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How to handle photo consent for media and marketing

Securing a student’s consent for their photo to be used in media, marketing or on your website is a bit of a grey area. Although it is time-consuming, getting consent for every photo is the safest bet. Some colleges have been caught out using photos of students without consent and, following a complaint, ended up being forced to throw away all print copies of their prospectus.

Many colleges ask students to sign a general consent form at enrolment and make it clear that the content covers print and online media and social media use. Best practice includes setting a time for consent, at least for the student’s course duration and probably a couple of years extra. There is an example form below.

Some of these decisions around consent demand you make a judgement call; for example, we are not aware of a hard and fast rule that specifies how large a group needs to be before you don’t need to worry about consent, or whether the back of a student’s head means they’re identifiable.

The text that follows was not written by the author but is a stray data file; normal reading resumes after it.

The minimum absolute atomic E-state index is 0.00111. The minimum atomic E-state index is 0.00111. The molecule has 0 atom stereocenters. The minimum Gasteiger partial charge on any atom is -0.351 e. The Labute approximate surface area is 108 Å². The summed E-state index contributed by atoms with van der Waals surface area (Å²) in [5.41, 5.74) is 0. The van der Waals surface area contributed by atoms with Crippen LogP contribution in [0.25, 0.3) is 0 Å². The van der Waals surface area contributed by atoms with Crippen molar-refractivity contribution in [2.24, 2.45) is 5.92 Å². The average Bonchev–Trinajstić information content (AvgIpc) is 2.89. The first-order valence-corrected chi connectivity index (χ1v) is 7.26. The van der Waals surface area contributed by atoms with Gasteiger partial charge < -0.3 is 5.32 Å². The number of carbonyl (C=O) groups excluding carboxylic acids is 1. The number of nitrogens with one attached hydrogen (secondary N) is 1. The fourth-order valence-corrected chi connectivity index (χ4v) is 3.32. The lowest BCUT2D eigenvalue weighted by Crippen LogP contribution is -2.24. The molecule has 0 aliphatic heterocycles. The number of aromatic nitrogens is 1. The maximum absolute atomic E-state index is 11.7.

The basic rules

  • Where a student is under-16 parental consent is required. Over-16s can give their own personal consent.
  • For all identifiable subjects (i.e. not large group shots) of marketing and PR publicity photography, a photographic consent form should be used. Some colleges ask all students to sign one of these general forms when they first enrol and keep them on file.
  • All consent forms should capture basic student details like name, course of study, date of birth, and ask them to sign consent that the image can be used in future college publicity material. Some forms have time limits on the use of material.
  • Be clear about the full scope of potential uses of the image, including being used in the media, sent out with press releases, on the website, social media platforms, for broadcast or in marketing materials (leaflets, brochures, prospectus).

Under the Data Protection Act you should allow students to withdraw permission for their consent at any time. However, this withdrawal cannot be applied retrospectively, for example for materials that have already been published.

There is a little more guidance about photo consents and the Data Protection Act specifically aimed at schools on the Information Commissioner’s Office website, which could be helpful for colleges too.

A template form can be found in here.

If you have any questions, or need advice, please contact Kate Parker, Press and PR Manager on